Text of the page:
William4u wrote:And Charlotte has a very bad set of options, and it is arguable she chose the lesser of the evils before her. Elizabeth realizes this eventually, but the book does end with Charlotte pregnant with Mr. Collin's baby (so Austen reminds us just how bad that marriage option really was).
Charlotte has a good home, her respected position in the community as the clergyman's wife, her gardens and chickens, and now her children to look forward to. Her very silly and obnoxious husband respects her judgment, accepts her guidance, and appreciates the value of a good wife. He treats her very well, which is not something a woman in Austen's time could take for granted. I don't find it hard to imagine Charlotte happy, as Elizabeth herself admits:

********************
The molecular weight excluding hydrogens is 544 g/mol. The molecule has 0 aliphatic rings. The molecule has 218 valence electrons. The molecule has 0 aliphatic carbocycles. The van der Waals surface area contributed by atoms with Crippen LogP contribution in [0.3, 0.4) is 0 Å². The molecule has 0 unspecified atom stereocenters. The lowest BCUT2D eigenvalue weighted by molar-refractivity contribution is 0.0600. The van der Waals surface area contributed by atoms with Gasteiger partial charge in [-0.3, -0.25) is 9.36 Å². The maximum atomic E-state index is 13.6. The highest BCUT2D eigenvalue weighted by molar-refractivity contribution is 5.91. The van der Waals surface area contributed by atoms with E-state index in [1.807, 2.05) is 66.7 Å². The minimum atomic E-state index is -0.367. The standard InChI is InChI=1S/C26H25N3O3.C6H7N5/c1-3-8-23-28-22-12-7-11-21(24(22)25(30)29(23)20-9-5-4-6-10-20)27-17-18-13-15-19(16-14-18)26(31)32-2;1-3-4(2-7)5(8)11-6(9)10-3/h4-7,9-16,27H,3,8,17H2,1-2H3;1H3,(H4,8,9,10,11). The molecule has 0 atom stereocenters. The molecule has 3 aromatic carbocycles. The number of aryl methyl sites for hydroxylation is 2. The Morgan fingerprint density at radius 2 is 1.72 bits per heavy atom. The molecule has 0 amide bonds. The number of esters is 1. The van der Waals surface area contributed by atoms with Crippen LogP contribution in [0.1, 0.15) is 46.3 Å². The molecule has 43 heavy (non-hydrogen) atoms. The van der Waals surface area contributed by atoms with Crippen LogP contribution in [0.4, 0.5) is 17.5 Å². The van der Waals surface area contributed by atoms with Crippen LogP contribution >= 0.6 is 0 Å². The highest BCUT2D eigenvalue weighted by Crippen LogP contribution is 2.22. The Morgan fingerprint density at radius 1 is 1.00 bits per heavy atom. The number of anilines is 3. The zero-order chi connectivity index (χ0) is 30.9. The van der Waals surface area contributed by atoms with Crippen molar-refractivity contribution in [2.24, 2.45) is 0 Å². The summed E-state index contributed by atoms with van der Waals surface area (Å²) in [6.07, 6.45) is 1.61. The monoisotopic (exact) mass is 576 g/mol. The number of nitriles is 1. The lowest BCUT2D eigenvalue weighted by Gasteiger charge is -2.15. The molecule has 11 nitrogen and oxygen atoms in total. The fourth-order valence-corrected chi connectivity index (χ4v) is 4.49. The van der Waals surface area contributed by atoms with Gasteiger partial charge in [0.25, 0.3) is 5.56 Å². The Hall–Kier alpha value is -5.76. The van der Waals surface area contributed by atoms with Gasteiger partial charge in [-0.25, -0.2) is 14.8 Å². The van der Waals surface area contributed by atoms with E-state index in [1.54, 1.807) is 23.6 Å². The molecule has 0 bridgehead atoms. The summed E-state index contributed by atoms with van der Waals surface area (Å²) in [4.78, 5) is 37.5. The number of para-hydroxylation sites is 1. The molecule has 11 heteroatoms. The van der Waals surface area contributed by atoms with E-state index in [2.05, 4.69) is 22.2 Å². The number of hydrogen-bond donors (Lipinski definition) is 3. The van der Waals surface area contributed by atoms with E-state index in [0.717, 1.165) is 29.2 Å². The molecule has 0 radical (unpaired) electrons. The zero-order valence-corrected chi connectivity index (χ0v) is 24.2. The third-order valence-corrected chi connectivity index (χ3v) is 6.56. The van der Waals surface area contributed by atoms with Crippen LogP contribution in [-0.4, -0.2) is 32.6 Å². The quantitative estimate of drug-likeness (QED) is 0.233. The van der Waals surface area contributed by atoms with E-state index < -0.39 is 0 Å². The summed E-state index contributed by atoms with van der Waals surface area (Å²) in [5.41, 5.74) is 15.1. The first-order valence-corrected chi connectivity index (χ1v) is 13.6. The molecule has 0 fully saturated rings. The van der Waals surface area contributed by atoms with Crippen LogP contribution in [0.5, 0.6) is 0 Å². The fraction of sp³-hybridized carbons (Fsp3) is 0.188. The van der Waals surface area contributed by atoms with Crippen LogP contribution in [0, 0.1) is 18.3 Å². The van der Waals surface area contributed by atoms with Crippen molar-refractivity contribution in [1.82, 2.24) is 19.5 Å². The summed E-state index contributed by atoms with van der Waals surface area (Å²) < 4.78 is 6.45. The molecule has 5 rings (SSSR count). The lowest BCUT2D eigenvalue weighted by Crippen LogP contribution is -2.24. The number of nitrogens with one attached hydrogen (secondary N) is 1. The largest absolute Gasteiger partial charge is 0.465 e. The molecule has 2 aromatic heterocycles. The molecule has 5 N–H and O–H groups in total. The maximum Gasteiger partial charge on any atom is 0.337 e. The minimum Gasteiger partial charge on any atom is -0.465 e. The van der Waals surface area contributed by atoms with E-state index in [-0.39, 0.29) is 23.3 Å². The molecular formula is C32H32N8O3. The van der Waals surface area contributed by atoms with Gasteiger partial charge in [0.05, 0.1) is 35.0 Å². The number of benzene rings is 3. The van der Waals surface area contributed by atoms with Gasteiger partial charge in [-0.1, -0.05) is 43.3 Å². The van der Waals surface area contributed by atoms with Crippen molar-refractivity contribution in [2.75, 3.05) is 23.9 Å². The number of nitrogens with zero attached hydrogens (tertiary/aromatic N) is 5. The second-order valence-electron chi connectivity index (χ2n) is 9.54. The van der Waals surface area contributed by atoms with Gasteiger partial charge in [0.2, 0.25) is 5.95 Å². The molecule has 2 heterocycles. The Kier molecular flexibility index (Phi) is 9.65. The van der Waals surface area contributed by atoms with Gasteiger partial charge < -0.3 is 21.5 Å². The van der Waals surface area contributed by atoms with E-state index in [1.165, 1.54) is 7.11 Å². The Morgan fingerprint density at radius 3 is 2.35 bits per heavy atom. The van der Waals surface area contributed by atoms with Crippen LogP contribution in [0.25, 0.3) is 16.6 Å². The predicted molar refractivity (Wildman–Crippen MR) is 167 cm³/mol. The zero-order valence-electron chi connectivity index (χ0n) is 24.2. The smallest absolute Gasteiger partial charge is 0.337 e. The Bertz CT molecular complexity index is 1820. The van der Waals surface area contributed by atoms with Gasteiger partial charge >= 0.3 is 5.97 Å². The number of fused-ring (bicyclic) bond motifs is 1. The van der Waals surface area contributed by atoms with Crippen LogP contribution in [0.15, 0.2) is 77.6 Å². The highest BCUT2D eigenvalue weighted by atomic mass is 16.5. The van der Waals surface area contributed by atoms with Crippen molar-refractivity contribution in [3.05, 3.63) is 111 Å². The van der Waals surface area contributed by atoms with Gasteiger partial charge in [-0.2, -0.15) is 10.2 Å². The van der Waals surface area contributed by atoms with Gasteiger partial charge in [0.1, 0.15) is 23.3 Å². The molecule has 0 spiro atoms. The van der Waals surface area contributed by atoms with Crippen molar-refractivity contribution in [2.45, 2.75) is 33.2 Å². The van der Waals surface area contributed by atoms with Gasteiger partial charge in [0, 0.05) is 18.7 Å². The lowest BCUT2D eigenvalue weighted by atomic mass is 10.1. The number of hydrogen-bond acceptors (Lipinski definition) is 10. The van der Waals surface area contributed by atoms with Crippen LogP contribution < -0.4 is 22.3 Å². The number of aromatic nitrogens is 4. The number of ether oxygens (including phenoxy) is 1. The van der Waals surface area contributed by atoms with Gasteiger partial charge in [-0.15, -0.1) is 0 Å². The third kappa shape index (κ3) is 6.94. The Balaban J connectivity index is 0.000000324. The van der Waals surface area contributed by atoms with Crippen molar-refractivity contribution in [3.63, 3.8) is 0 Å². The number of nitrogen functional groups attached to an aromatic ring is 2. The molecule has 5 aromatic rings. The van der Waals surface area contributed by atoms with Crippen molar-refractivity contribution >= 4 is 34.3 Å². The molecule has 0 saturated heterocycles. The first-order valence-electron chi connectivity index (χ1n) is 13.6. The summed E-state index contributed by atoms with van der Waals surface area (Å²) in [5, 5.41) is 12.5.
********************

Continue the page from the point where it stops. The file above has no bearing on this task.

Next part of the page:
"Yes, indeed, his friends may well rejoice in his having met with one
of the very few sensible women who would have accepted him, or have made
him happy if they had. My friend has an excellent understanding--though
I am not certain that I consider her marrying Mr. Collins as the
wisest thing she ever did. She seems perfectly happy, however, and in a
prudential light it is certainly a very good match for her."